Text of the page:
Ars Technica reported today the Nokia brand will be removed from its mobile device line in favor of "Microsoft Mobile' when the Microsoft acquisition is complete April 25.
"Nokia's Web and social media presence—which today primarily promotes its smartphones—will be managed by Microsoft for up to a year," wrote Ars Technica's Peter Bright.
It's the end of an era for Nokia, but a new device brand opportunity for Windows Phone.
"Originally, employees at Nokia's Chief Technology Office were to remain with Nokia; now 21 of them, working on mobile phones in China, will switch to Microsoft. Nokia will also retain its South Korean manufacturing facility rather than transferring it to Microsoft."
As a former Nokia candybar phone owner, this is sad news, as it signals what the Times of India called the "end of an era." Nokia used to be the world leader in mobile devices, a uniquely Finnish success story in the typically Asian-dominated consumer electronics industry. Similarly, BlackBerry was once the smartphone king, a uniquely Canadian success story that is now left seeking a purpose.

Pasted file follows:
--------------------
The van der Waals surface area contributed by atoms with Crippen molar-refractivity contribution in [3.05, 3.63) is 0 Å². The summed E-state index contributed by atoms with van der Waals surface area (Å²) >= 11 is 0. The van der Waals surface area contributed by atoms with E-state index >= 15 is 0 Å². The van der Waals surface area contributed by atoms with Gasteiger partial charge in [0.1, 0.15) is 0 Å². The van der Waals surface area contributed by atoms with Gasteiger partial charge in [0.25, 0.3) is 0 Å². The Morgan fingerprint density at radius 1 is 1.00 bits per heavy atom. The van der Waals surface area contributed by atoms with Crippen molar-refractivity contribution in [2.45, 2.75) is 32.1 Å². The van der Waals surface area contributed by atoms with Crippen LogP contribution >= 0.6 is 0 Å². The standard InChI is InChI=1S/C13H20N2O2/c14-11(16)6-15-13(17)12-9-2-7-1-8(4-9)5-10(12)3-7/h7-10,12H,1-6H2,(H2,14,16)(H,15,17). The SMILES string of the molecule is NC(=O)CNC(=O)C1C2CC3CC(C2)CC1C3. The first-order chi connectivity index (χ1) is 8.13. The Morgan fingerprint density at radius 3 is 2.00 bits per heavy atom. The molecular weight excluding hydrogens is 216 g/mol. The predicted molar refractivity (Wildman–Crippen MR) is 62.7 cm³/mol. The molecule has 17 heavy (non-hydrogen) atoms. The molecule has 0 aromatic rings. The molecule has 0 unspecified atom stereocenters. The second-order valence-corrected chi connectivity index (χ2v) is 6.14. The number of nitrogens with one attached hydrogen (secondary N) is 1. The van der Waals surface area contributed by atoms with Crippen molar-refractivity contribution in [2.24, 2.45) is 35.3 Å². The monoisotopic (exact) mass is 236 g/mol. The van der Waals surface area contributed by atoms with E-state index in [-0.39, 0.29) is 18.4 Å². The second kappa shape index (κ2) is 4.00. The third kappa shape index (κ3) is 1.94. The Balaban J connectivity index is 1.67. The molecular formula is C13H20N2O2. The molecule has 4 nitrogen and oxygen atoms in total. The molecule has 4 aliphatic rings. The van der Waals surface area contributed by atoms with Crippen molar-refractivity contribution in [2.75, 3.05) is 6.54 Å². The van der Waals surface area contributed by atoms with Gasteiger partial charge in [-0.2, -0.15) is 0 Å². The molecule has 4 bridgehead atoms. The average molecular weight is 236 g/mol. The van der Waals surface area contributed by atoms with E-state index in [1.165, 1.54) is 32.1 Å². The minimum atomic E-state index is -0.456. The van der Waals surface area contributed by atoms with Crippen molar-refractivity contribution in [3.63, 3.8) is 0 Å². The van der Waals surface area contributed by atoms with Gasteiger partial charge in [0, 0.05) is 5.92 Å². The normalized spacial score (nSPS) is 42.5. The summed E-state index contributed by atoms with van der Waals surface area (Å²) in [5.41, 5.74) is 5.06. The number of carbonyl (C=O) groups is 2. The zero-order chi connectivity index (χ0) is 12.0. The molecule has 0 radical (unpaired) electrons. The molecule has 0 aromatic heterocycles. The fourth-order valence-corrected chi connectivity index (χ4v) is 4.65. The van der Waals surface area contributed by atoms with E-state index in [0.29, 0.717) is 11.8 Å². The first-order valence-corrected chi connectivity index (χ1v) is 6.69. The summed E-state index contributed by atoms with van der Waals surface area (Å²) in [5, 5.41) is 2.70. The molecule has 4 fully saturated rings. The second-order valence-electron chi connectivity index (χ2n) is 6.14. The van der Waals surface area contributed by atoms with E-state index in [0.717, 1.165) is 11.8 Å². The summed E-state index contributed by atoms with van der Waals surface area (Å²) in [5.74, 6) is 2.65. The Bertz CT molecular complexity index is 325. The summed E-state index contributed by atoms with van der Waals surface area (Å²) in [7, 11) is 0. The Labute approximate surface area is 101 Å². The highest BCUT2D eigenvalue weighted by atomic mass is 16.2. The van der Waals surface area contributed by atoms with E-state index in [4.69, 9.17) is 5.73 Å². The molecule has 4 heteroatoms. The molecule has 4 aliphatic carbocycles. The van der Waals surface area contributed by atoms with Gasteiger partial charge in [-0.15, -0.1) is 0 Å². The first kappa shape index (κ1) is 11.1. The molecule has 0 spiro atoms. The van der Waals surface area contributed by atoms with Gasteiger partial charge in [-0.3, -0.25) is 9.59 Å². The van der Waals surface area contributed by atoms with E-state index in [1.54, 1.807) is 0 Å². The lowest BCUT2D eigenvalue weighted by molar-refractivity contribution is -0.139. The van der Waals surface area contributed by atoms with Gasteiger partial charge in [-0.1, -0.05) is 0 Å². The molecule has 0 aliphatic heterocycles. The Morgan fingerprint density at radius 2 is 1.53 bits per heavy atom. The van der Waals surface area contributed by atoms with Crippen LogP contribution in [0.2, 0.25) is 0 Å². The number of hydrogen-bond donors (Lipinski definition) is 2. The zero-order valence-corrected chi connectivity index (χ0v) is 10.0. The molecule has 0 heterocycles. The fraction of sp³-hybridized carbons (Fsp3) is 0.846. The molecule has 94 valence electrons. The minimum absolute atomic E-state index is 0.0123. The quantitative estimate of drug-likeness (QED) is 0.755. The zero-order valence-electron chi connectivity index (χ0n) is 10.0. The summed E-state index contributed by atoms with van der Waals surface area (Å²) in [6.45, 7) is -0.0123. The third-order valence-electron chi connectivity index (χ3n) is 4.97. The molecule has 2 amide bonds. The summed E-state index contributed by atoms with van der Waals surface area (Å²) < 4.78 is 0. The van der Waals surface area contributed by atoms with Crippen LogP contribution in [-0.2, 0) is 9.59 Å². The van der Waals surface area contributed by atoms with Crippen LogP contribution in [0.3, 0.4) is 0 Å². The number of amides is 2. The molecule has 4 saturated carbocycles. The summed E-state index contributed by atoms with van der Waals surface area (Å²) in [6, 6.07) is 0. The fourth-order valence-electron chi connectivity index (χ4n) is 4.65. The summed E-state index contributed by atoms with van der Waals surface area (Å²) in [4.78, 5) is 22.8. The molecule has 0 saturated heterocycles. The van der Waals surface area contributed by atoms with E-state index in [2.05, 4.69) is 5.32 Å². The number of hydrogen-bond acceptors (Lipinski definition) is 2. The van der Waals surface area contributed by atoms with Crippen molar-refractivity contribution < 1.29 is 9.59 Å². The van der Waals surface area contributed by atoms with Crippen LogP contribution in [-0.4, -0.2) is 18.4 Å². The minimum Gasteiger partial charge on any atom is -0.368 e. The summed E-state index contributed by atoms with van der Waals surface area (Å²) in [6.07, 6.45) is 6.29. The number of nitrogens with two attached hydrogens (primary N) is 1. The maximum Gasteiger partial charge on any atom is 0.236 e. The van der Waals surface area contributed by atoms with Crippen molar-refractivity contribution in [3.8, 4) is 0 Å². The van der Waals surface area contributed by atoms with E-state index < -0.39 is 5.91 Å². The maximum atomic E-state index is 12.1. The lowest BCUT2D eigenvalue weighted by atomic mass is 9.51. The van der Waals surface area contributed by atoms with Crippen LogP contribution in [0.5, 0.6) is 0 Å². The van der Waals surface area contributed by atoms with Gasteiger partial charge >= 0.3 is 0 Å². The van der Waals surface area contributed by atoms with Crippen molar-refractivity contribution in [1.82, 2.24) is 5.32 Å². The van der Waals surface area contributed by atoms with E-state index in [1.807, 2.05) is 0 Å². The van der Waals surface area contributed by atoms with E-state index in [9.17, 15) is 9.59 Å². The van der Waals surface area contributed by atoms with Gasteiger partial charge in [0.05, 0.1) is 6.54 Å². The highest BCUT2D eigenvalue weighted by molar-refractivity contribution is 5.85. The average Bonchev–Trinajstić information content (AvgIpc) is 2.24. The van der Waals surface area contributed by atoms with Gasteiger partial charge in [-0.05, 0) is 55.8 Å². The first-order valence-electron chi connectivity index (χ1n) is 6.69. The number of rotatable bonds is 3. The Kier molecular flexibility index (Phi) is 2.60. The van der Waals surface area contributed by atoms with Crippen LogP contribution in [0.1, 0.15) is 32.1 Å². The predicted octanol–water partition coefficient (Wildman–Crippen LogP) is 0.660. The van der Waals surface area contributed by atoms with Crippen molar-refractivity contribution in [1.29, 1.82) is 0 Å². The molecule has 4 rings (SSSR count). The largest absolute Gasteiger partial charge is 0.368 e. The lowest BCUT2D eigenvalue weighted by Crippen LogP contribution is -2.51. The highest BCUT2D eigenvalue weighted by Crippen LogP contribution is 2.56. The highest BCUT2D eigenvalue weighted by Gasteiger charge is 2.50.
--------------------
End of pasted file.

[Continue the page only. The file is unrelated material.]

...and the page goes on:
Microsoft should learn this from Nokia: Evolve or die.
Today, the mobile leaders are Android and iOS and from a manufacturing perspective, they're Samsung and Apple. Microsoft, of course, would like to change that, but it faces a steeply uphill battle.
If Microsoft can learn anything about the fiercely competitive mobile phone market from Nokia or BlackBerry, it's this: Evolve or die.